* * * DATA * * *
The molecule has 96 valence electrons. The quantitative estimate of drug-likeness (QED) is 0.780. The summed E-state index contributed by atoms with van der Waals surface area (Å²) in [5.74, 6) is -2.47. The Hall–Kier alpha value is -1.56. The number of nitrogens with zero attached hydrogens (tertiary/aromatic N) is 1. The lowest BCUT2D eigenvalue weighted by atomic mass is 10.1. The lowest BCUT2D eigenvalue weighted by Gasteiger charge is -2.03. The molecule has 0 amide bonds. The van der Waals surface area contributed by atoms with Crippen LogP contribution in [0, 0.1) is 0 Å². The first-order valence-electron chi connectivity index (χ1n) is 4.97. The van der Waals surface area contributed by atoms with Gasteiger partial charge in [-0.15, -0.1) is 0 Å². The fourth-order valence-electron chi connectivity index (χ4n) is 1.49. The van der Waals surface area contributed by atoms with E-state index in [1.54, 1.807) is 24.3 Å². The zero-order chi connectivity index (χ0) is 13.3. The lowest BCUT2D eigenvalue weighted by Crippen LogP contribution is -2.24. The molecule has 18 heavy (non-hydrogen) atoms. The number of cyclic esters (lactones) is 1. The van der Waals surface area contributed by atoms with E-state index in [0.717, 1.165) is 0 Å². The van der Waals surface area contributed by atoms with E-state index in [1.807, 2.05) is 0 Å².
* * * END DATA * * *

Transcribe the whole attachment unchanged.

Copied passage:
The molecule has 96 valence electrons. The quantitative estimate of drug-likeness (QED) is 0.780. The summed E-state index contributed by atoms with van der Waals surface area (Å²) in [5.74, 6) is -2.47. The Hall–Kier alpha value is -1.56. The number of nitrogens with zero attached hydrogens (tertiary/aromatic N) is 1. The lowest BCUT2D eigenvalue weighted by atomic mass is 10.1. The lowest BCUT2D eigenvalue weighted by Gasteiger charge is -2.03. The molecule has 0 amide bonds. The van der Waals surface area contributed by atoms with Crippen LogP contribution in [0, 0.1) is 0 Å². The first-order valence-electron chi connectivity index (χ1n) is 4.97. The van der Waals surface area contributed by atoms with Gasteiger partial charge in [-0.15, -0.1) is 0 Å². The fourth-order valence-electron chi connectivity index (χ4n) is 1.49. The van der Waals surface area contributed by atoms with E-state index in [1.54, 1.807) is 24.3 Å². The zero-order chi connectivity index (χ0) is 13.3. The lowest BCUT2D eigenvalue weighted by Crippen LogP contribution is -2.24. The molecule has 18 heavy (non-hydrogen) atoms. The number of cyclic esters (lactones) is 1. The van der Waals surface area contributed by atoms with E-state index in [0.717, 1.165) is 0 Å². The van der Waals surface area contributed by atoms with E-state index in [1.807, 2.05) is 0 Å².